The "device" man mount speaks of is a logical block device with a filesystem on it.
A "device" can also mean a product (SSD is a drive, HDD is disk drive, DVD is disk, ODD is disk drive.
Often it does not matter which exactly. But when it comes to mounting (or formatting, or partitioning), it does matter, because it matters logically.
As you can see, sda is right beside sda1, 2, 3 ...And also sdb, sdc, each with their partitions. So you can go wrong both ways.
mount /dev/sdb1 /media/disk/, you are choosing partition 1 from sata disk "b". If that sdb1 is a USB pen partition, then your mountpoint's name is not very speaking.
You can even mount a piece of RAM to make a ramdisk, or a file ("loop device"). Or a all-virtual "device" like sysfs, which populates /sys directory (mountpoint).
The idea of mounting, and thus the command mount, rely on a concept (VFS etc.) with three main elements:
- Partition/block device: compare
cat /proc/partitions. It is tricky, but 80% is just different points of view.
- File System: Formatting turns a 20GB partition into a empty directory with 18GB free space to fill with files. See
man mkfs and
man mkfs.ext2 (mkfs.FSTYPE).
- Mountpoint: This is just a "hook", a (empty) directory to which the new branch is attached to top directory "/". By binding and overlaying you can create complicated FS trees. But any ad hoc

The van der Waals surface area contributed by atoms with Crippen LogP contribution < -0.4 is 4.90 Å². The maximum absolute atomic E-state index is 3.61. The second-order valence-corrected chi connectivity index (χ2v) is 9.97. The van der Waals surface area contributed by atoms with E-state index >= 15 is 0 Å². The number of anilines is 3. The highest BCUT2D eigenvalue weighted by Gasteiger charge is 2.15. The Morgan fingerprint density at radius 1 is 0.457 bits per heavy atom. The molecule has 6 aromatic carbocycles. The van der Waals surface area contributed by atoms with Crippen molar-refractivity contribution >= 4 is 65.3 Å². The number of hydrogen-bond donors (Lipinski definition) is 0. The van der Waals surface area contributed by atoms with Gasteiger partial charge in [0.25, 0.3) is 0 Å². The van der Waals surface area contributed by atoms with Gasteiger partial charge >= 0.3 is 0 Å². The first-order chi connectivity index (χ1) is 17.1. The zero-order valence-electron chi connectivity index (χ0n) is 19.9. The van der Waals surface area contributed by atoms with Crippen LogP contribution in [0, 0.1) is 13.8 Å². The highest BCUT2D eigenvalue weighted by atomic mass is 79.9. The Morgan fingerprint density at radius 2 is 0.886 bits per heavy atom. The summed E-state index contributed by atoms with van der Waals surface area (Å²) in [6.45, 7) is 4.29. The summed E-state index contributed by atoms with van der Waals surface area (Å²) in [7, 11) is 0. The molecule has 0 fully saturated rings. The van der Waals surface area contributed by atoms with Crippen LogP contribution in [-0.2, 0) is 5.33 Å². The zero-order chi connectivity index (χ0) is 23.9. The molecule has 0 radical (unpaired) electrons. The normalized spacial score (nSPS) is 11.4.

mkdir xyz is fine, technically.
All this mounting was once configured by the sysadmin in /etc/fstab, centrally. With today's hot-plugging of mass storage, things get a bit complicated.
In the case of a USB pen it is a kernel module that pops up /dev/sdb and its partitions in a split second.
All further automation in hot-plugging, simple as it is, has to be coordinated by udev, and sometimes perfected by additional tools. Udev can handle ALL devices, not just storage.
We are caught between the comfort of having a new icon (or even just a "device" with a decent name) pop up automatically, and the way the kernel with the (virtual) file system systematically has to prepare the parts. But with RAID and encryption and all the different storage "devices" Linux has to add some layers.
In the end, you want that contents at your fingertips.
Normally, you only have to identify the correct...DEVICE ;). You can
ls /dev/sd* to see what is there: which letters, which numbers, identify your DEVICE...
And then type
mount /dev/DEVICE mydev
(You can leave out the
-t type part)